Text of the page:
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Author Topic: Story Settings  (Read 520 times)
m0nk3y
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« on: August 08, 2016, 05:13:45 AM »

Here is a story setting I created.

I would like to discuss the potential of story settings.

The story is of a war of good light and evil light.

Good light and evil light are dual concepts. The good of the matter is the sensory aspect, and evil is what's against it.

The cover art would be the antagonist in cutting-edge black crossing the calm blue face of protagonist in two places, with dual handguns.

The protagonist's temple and mouth are crossed.

The protagonist's expression is to depict knowledge of the antagonist.

The protagonist must cross the antagonist with forethought – the antagonist is to be depicted wrathful. This shows the antagonist's knowledge of the protagonist.

On the protagonist's expression, because of his knowledge of the antagonist, he is depicted to counter the crossings naturally. The protagonist's eyes are to register the antagonist, and his mouth is to react to the entirety.

He looks focused on the thought of the antagonist, his mouth straightened. A mark on the antagonist's gun draws half a sad expression.

To conclude on the cover art, the visual side has the capacity for a story, fine details of the crossing are symbolic of the cohesive art. It explains the concept, but not the story.

The antagonist, evil light, has harnessed the speed of light, but the technology is for himself. Nature, in turn, becomes abstracted and diseased by the antagonist's power, but some nature is apt enough to fight it.

The speed of light is the theme to all stylistic aspects, and is the source of the super-natural.

The protagonist, good light, is at the forefront of war.

He is not diseased or abstracted, but he is aware of the danger. The protagonist is sad, but his sadness is a mystery.

Magic artists are those who had an alternate reaction to the antagonist's power. A magic artist is stricken by nature, and is immune to evil light. Magic artists are unstable, but great in war.

The protagonist is a tactician and marksman, with one handgun. He commands six characters all symbolic of colours: a super-solider symbolic of Sepia, a spy symbolic of Grey, a duo of magic artists symbolic of Red and Blue, and an abstract character and a diseased character symbolic of Black.

The super-solider and spy are in a relationship; the super-solider is the strengths, and the spy, the weaknesses. There is duality, and they support each other. The super-solider is fatherly and the spy is motherly.

The duo of magic artists are opposed in character, and they are related on this basis. The Blue magic artist is defensive, and stricken by water. The Red magic artist is offensive, and stricken by fire. The dual personalities reflect their art, and the instability of magic.

The abstract and diseased characters, are an alternate super-solider and spy. The way that they differentiate is the absolution of their personality. Their strengths are stronger, and weaknesses, weaker, but overall less strengths and weaknesses.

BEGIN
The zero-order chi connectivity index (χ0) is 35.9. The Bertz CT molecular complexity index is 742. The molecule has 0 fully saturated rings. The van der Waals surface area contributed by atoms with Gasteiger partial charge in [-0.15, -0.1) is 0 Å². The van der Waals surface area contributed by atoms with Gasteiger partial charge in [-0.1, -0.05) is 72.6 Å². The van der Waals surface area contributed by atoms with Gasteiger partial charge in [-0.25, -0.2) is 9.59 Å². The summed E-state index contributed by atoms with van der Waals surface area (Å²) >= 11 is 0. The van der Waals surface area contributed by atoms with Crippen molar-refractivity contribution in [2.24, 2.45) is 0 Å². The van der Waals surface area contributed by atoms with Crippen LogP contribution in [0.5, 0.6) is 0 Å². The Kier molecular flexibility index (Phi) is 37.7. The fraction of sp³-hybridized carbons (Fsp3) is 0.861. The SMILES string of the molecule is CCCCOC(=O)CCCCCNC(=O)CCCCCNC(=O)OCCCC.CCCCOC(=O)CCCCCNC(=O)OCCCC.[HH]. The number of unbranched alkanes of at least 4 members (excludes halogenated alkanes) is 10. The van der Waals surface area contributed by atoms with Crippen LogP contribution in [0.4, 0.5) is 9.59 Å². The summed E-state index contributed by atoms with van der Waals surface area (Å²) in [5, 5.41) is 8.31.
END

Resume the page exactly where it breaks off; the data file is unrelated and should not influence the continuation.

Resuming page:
The seven heroes can win the war, but only in unity.

The antagonist is the depiction of war, and the heroes reflect the antagonist – they are the depiction of peace, together.

The story revolves around the antagonist, and the protagonist is a symbol of this revolution. The story is the protagonist's revolution of the antagonist, therefore, the protagonist is the story.

Worldly events are to depict aspects of the protagonist's revolution.

In reference to the conceptual cover art, the details symbolic of the cohesive concept define the limits of these events.

Remember the protagonist's expression, the antagonist's crossing and more, but forget not the protagonist, nor antagonist. The 'thought of the antagonist', that's depicted by the protagonist, can be expressed again and again.

Where the cover art shows the protagonist's thought of the antagonist, there could be an event that is symbolic – this event is one of numerous key events.

The thought of the antagonist was stimulated by the crossing at the temple.

A scene: the protagonist crosses the temple of the antagonist, to pacify his own thoughts.

Another scene: the antagonist first crosses the protagonist's temple, leading to his thought of the antagonist.

These are key beginning and end events, and are scarce; however, the passage from beginning to end is worldly.

Any normal event is limited by key events, and is symbolic of the story.

The world is divided into places that symbolize key events of the concept. A place that's like the crossed temple, and a place like the crossed mouth; a good climate and a bad climate, are the most significant environments, and then the additional transitional environments.

There are four types of magic: white, black, dimension and evil. White and black are unchanged.

Dimension magic is swirling and is a sign of good.

Evil magic is singular, and is a sign of evil. A black substance.

The finale is when dimension magic conquers the evil magic, and the universe becomes heavenly.
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